As the Al Habtoor Group ratchets up its Emiratisation program into full gear, Joanna Andrews caught up with Mohammed Fadhel Al Mazrooei, the young and dynamic Managing Director of the Group. At just 39 years of age, Mazrooei is not only a high flyer, but he is also the longestserving non-family Emirati in the well-known conglomerate.
Growing up Mohammed Fadhel Al Mazrooei wanted to be a captain of a ship - like most boys his age. Today he is Managing Director of one of the best-known and respected conglomerates in the UAE - surpassing even his wildest dreams.
Al Mazrooei has risen through the ranks of the diversified Group to be one of the highest-ranking Emiratis in the company - behind the Chairman, Khalaf Ahmad Al Habtoor and CEO and Vice Chairman Mohammed Al Habtoor. Al Mazrooei says the journey to the top has been “exciting and exhilarating”. He started his career at the Group in the late 1990’s when he was a trainee at the Metropolitan Hotel on Sheikh Zayed Road, before becoming a PRO and Government Relation Officer. Fourteen years later, he plays a vital role in the Group.
The old adage ‘blood is thicker than water’ is of paramount importance to all leading UAE businessmen, like Al Habtoor Group Chairman Khalaf Ahmad Al Habtoor. However, unlike most family businesses in the Emirates that keep family in the top ranks, the Al Habtoor Group has long believed in empowering its staff, and rewarding and promoting employees who excel – like Al Mazrooei.
Before joining the Al Habtoor Group he worked for Abu Dhabi Investment Authority – ADIA. But the selfproclaimed “Jumeriah boy” couldn’t be kept away from the shores of Dubai for long so he packed his bags and left Abu Dhabi to work in his family’s ship building business in Jumeirah.
The 39-year-old wasn’t always destined for success, at least according to his father who fired him after just one month on the job. “I wasn’t committed back then,” Al Mazrooei admits. It wasn’t until the Al Habtoor’s took him under their wing that he rose to the challenge of the hardworking private sector. “I was lucky to be given the opportunity to work at the Al Habtoor Group, so I jumped at the chance,” he says. “Everyone had heard of the Al Habtoor Group. It was a big company.”
Al Mazrooei says he was attracted to the private sector mainly because of Al Habtoor and his reputation. “I am lucky enough to consider our Chairman as my mentor. He has helped make me the man I am today and I want to learn more about his views and continue to grow under his direction. He is the master of this type of business, if you learn from him you will win.”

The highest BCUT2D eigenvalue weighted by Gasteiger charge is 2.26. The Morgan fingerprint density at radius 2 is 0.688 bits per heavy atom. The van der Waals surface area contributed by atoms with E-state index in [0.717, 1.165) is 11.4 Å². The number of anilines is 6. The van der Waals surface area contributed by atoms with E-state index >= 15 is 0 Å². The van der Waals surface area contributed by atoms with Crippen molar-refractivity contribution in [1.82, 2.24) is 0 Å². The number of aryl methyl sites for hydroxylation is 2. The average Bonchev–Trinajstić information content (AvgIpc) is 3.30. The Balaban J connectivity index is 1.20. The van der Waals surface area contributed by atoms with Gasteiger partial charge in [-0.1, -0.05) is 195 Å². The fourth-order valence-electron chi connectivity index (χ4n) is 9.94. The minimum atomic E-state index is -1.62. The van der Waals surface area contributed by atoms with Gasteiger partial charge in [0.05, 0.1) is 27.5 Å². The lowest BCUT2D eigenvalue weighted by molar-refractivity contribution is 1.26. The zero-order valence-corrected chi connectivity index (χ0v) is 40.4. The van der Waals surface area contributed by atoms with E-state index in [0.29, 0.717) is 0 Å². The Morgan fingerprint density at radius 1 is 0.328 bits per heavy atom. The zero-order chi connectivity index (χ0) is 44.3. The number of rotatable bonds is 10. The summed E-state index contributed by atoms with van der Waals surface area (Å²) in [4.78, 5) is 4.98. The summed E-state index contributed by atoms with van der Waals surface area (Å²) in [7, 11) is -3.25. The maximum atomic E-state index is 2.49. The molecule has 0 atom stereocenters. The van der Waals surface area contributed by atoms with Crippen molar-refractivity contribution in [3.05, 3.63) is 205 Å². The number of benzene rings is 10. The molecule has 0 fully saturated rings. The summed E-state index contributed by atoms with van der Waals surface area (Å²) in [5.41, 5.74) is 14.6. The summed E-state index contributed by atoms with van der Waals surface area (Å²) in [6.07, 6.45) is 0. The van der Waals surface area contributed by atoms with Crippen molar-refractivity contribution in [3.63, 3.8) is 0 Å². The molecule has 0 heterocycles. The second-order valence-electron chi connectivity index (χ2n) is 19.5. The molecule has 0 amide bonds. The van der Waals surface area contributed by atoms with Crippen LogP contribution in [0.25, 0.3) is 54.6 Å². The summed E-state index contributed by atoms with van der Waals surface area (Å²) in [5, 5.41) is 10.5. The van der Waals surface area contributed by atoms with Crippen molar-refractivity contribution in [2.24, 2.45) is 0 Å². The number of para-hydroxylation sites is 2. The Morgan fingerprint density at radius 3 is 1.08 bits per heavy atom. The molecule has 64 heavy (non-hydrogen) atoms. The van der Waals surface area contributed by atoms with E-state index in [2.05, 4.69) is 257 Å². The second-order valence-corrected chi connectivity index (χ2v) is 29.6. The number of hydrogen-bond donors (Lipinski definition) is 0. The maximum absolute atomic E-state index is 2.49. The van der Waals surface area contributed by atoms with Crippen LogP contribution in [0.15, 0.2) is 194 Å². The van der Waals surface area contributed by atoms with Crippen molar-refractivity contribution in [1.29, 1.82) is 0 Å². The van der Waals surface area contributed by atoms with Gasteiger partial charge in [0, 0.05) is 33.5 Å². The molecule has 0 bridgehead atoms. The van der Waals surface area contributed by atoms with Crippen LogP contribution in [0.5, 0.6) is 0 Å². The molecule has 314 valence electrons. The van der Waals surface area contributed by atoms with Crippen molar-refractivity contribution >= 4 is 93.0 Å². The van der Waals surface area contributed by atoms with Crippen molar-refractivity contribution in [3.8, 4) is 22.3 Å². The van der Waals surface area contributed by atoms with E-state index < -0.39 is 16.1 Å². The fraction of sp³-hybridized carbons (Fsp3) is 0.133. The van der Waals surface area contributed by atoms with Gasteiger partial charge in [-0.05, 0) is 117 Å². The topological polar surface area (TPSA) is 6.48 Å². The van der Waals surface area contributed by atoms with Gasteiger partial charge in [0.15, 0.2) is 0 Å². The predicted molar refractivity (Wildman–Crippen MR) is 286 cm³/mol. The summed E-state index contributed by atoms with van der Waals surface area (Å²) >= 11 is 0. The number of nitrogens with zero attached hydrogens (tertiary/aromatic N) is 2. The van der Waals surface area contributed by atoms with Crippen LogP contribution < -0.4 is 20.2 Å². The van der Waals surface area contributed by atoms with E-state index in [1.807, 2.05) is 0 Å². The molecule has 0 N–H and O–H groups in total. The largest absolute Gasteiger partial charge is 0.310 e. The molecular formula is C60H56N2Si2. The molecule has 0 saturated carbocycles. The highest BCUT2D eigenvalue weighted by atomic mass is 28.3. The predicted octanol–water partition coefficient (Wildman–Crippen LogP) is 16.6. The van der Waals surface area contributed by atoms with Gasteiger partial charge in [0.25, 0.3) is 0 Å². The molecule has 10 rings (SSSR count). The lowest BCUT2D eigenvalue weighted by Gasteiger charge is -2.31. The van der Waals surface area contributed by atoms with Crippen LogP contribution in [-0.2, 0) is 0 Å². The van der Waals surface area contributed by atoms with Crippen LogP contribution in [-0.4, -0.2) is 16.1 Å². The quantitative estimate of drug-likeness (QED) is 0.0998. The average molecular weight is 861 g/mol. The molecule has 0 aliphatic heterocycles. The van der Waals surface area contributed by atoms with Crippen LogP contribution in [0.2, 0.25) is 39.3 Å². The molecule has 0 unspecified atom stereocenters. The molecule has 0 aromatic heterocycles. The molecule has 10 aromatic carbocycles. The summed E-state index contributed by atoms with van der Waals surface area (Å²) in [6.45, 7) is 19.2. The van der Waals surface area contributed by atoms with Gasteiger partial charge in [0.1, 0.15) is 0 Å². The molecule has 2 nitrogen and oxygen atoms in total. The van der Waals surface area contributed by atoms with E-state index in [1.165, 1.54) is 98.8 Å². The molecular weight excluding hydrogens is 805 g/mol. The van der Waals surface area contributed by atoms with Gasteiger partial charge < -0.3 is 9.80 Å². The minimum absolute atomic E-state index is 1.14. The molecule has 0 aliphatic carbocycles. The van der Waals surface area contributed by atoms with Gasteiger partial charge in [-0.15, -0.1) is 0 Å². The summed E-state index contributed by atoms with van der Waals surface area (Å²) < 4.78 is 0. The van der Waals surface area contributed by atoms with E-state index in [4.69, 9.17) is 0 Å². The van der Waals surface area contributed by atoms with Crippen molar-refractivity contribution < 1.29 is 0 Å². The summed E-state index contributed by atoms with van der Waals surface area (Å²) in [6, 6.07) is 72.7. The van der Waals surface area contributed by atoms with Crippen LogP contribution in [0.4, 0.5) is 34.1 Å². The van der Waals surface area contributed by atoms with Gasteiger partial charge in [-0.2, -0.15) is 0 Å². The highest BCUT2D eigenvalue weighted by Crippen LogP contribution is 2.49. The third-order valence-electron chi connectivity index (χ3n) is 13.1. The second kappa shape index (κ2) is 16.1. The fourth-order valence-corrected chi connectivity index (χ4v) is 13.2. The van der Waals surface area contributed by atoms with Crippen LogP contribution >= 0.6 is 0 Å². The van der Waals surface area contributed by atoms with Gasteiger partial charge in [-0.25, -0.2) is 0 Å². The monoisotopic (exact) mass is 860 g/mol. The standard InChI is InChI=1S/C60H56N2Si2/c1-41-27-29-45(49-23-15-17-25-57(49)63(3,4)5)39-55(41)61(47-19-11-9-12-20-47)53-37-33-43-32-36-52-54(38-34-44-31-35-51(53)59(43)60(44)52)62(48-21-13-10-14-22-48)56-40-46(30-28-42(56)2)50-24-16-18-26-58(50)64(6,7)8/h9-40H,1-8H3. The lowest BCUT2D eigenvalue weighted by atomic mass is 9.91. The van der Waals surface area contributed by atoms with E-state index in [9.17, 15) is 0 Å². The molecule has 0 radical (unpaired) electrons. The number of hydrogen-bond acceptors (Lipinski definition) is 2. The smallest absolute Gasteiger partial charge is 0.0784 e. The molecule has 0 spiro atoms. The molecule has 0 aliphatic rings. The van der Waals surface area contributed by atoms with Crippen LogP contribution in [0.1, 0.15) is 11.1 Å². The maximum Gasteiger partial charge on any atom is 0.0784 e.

He is quick to admit that working for Al Habtoor comes with many challenges. “Our Chairman’s standards are extremely high, everything has to be perfect. Every day is a challenge at the Al Habtoor Group, but that’s what makes it exciting; you don’t know what is around the corner. Every job we do is of such a large scale.”
Al Mazrooei says that in his early days he was quite a rarity as very few Emirati were employed in the private sector. “At the start of the millennium there were just two non-family member locals working here. The Al Habtoor Group has long been a pioneer in many fields,” he says with pride. The company, even today, is not dissimilar to the United Nations – with a multi-cultural workforce.
Al Mazrooei, a proud Emirati, says there is a misconception about Emirati’s. “We are hard working people. Look at how far the UAE has grown in a short space of time. It is down to the vision and hard work of our leaders and businessmen like Khalaf Al Habtoor. They have made our country what it is today.” He pauses for breath. “This is why I can never live anywhere else. I can’t find a better place than Dubai. It is in my blood. My blood is here.”
In Al Mazrooei’s lifetime, Dubai was turned from a desert to a megacity. He gets nostalgic for the past for a few moments and reminisces, “When I think back to when I was growing up, I am amazed at the change in my country. My grandfather was a fisherman. My most memorable time as a child was when I was fishing; there were no buildings, just open space and very clear water. I would rush home from school every day to sit and watch my grandfather working on the boats for hours.”
“When I was young, most Emiratis seeking employment wouldn’t even think about entering the private sector. It was natural to seek out a career in the public sector. But things have evolved,” he adds.
“The young professional Emiratis today are well-educated and their mentality is different. They are now attracted to the private sector – and companies like the Al Habtoor Group can benefit from this change in mentality.”
But how does he feel about more competition from locals entering the Group as it cranks up its Emiratisation drive? “If someone is better than me, then I don’t mind, as long as he or she gives the Group more than what I can deliver.” So what’s next for Al Mazrooei? With a long history at the Group behind him and a bright career ahead of him, he concludes, “As we continue to grow there will always be exciting, new opportunities no matter what my designation may be.”
Maybe he got his childhood wish after all, navigating his way through the various Al Habtoor Group units to become the captain of a multinational organisation with clear direction and leadership.